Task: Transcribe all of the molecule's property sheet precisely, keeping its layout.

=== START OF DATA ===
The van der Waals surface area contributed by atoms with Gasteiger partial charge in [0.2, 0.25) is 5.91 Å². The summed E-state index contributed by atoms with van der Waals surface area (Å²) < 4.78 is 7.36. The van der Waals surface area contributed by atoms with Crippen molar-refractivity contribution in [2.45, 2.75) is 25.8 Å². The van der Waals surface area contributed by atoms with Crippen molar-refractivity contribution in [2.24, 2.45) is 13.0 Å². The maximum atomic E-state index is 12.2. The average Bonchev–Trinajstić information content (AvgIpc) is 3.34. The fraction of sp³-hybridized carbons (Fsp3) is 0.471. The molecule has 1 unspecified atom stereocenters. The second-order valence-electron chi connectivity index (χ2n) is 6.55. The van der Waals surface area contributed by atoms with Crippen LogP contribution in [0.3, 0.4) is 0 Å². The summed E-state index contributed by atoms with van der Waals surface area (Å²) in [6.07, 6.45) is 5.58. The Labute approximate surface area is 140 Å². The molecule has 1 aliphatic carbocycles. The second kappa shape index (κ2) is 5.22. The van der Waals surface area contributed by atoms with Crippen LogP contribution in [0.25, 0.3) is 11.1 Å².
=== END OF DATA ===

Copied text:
The van der Waals surface area contributed by atoms with Gasteiger partial charge in [0.2, 0.25) is 5.91 Å². The summed E-state index contributed by atoms with van der Waals surface area (Å²) < 4.78 is 7.36. The van der Waals surface area contributed by atoms with Crippen molar-refractivity contribution in [2.45, 2.75) is 25.8 Å². The van der Waals surface area contributed by atoms with Crippen molar-refractivity contribution in [2.24, 2.45) is 13.0 Å². The maximum atomic E-state index is 12.2. The average Bonchev–Trinajstić information content (AvgIpc) is 3.34. The fraction of sp³-hybridized carbons (Fsp3) is 0.471. The molecule has 1 unspecified atom stereocenters. The second-order valence-electron chi connectivity index (χ2n) is 6.55. The van der Waals surface area contributed by atoms with Crippen LogP contribution in [0.3, 0.4) is 0 Å². The summed E-state index contributed by atoms with van der Waals surface area (Å²) in [6.07, 6.45) is 5.58. The Labute approximate surface area is 140 Å². The molecule has 1 aliphatic carbocycles. The second kappa shape index (κ2) is 5.22. The van der Waals surface area contributed by atoms with Crippen LogP contribution in [0.25, 0.3) is 11.1 Å².